Let’s compare the distribution stats of the two Series (mean value, max, min, quantiles) and get the index and value of the positions where the two series are the same. Finally, let’s get the sub-series where the first has a value higher than the first quartile of the second and compute its stats.

[9]:
import pandas as pd

L1 = [2, 4, 6, 8, 10, 12, 13, 14, 15, 16]
L2 = [1, 3, 5, 7, 9, 11, 13, 14, 15, 16]
I = ['9B47', '468B', 'B228', '3C52', 'AE2E', 'DFF6', 'C38B', '2CE5', '0325', '398F']
L1Series = pd.Series(L1,index = I)
L2Series = pd.Series(L2, index = I)
#Let's describe the stats
print("Stats of L1Series")
print(L1Series.describe())
print("")
print("Stats of L2Series")
print(L2Series.describe())
print("")
#This is a Series with boolean values (True means the two Series where the same)
Leq = L1Series == L2Series
print("Equality series")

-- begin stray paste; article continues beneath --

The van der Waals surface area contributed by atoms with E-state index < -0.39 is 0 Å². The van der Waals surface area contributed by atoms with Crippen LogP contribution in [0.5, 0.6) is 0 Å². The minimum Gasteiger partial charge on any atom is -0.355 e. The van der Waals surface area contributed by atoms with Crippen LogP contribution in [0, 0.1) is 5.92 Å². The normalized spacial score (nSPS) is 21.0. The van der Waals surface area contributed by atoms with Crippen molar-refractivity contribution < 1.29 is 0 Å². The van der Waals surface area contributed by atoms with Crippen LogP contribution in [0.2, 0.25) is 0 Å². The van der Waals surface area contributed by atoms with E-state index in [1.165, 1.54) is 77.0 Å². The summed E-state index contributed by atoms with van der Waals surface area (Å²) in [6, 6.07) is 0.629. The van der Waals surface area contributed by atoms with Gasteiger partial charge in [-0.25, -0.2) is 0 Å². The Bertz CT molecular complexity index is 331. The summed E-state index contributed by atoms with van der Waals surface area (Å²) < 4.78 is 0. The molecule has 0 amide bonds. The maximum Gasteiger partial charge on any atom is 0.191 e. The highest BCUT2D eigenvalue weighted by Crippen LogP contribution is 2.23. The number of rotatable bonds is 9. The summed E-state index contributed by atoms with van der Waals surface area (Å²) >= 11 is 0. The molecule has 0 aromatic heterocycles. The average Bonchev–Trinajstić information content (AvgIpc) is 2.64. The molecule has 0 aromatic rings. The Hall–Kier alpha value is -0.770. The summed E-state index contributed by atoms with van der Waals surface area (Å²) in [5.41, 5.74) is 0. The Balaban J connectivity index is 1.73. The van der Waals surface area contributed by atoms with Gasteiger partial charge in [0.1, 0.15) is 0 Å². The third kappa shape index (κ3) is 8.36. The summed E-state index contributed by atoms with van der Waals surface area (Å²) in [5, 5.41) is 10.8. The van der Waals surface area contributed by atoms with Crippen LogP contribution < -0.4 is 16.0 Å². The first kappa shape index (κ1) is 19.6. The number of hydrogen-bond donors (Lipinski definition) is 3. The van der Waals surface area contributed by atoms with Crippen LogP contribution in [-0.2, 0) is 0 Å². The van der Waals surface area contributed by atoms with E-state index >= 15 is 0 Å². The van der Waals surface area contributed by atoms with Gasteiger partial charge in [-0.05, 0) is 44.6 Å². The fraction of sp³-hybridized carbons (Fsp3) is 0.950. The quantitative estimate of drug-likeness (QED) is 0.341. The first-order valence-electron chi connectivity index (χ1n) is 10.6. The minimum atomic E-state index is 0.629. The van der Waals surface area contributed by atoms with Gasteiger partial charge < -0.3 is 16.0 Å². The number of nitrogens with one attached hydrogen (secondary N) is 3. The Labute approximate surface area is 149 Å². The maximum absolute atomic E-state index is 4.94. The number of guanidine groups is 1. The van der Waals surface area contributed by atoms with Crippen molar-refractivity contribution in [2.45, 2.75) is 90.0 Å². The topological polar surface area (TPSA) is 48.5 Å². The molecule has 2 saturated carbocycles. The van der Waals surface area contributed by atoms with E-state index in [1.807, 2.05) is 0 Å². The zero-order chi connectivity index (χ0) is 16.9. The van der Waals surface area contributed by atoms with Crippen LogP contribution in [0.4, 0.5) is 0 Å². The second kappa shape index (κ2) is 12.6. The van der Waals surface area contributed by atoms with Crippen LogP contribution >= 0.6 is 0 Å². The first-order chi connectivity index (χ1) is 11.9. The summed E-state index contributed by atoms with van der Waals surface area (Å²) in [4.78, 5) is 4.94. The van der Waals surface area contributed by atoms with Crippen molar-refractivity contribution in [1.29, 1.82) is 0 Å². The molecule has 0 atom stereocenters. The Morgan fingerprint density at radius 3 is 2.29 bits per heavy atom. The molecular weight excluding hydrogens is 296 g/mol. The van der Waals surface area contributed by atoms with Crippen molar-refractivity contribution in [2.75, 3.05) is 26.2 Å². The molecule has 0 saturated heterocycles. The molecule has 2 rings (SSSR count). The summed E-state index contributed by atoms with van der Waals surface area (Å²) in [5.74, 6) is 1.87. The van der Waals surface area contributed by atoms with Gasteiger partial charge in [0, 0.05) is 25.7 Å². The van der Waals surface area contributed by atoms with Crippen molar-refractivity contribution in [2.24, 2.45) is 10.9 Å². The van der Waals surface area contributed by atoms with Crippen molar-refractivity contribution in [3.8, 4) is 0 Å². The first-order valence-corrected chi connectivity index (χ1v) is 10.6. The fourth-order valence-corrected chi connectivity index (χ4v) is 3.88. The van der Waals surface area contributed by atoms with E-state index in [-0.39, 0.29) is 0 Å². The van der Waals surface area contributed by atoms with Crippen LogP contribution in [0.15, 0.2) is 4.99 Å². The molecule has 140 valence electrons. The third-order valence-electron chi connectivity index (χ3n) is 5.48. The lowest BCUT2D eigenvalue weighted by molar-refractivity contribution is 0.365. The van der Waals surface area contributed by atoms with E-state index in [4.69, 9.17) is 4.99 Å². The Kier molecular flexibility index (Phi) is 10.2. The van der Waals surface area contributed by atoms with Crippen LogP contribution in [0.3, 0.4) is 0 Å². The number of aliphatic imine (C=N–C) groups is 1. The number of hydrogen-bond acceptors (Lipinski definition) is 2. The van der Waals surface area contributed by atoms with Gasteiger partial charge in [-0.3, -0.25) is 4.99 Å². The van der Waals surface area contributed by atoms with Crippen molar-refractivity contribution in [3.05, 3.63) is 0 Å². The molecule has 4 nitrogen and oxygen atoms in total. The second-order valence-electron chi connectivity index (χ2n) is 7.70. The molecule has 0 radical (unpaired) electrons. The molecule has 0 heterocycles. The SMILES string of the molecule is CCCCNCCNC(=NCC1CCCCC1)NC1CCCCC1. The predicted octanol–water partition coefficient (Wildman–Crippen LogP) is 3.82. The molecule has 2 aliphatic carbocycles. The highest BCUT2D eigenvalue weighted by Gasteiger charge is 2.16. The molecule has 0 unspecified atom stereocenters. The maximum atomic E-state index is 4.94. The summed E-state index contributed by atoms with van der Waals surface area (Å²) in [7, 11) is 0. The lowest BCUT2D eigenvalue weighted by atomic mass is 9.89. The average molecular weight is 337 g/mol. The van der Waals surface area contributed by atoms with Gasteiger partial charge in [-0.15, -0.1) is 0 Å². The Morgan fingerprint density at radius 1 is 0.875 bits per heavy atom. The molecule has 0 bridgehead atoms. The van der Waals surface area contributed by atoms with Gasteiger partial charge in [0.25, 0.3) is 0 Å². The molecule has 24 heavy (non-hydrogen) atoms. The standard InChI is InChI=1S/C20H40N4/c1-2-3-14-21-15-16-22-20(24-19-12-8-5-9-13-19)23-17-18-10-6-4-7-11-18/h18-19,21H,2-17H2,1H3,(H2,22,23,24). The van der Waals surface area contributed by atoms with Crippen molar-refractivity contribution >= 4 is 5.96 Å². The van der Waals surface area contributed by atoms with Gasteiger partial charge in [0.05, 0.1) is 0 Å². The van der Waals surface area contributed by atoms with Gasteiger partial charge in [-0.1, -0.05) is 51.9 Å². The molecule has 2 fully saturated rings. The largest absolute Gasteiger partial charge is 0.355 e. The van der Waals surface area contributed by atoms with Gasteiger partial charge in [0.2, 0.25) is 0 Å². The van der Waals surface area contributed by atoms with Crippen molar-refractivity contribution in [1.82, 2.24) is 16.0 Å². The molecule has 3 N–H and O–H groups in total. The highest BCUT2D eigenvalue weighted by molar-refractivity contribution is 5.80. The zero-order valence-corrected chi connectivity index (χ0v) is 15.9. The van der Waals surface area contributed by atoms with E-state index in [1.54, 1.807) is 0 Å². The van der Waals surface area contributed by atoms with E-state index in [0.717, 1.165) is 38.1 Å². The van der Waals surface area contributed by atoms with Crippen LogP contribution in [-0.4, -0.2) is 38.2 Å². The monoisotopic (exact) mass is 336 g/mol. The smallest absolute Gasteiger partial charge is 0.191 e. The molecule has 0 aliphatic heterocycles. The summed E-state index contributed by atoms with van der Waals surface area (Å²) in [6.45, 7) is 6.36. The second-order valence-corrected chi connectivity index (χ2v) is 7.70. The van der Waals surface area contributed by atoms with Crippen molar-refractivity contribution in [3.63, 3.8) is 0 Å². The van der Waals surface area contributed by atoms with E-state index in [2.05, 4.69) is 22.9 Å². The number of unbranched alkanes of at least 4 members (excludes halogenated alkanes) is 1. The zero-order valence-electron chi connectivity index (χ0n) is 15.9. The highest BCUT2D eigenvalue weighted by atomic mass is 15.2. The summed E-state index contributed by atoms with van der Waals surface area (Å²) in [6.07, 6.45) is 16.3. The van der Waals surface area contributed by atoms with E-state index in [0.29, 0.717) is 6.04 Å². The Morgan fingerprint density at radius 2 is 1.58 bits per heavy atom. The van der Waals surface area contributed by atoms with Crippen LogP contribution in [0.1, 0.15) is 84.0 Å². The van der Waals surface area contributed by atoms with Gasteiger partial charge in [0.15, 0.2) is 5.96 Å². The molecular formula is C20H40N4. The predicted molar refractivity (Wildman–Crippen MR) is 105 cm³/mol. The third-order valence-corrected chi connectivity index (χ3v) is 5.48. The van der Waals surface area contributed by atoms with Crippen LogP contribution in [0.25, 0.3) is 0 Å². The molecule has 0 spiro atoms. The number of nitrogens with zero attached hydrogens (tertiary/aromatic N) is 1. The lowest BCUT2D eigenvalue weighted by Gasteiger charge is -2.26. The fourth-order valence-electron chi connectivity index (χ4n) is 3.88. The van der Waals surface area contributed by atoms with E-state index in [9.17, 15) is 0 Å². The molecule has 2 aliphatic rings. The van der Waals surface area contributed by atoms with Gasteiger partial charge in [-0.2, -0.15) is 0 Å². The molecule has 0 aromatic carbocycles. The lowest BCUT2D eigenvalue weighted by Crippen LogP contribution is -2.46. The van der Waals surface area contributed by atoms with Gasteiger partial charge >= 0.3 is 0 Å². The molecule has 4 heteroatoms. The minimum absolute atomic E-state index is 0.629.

print(Leq)
print("")
#Get the subseries where both are the same
Lsub = L1Series[Leq]
print("Subseries of identicals")
print(Lsub)
print("")
#Get the values that are the same
print("Identical values:")
print(Lsub.values)
print("")
#Get the indexes where the two series are the same
print("Indexes of identical values:")
print(Lsub.index)
print("")
firstQuartile = L2Series.quantile(0.25)
print("The first quartile of L2Series:",firstQuartile)
print("")
#Get the subseries in which L1 is bigger than L2
Lbig = L1Series[L1Series > firstQuartile]
print("The subseries with L1 > L2")
print(Lbig)
Stats of L1Series
count    10.000000
mean     10.000000
std       4.830459
min       2.000000
25%       6.500000
50%      11.000000
75%      13.750000
max      16.000000
dtype: float64

Stats of L2Series
count    10.00000
mean      9.40000
std       5.25357
min       1.00000
25%       5.50000
50%      10.00000
75%      13.75000
max      16.00000
dtype: float64

Equality series
9B47    False
468B    False
B228    False
3C52    False
AE2E    False
DFF6    False
C38B     True
2CE5     True
0325     True
398F     True
dtype: bool

Subseries of identicals
C38B    13
2CE5    14
0325    15
398F    16
dtype: int64

Identical values:
[13 14 15 16]

Indexes of identical values:
Index(['C38B', '2CE5', '0325', '398F'], dtype='object')

The first quartile of L2Series: 5.5

The subseries with L1 > L2
B228     6
3C52     8
AE2E    10
DFF6    12
C38B    13
2CE5    14
0325    15
398F    16
dtype: int64

Plotting data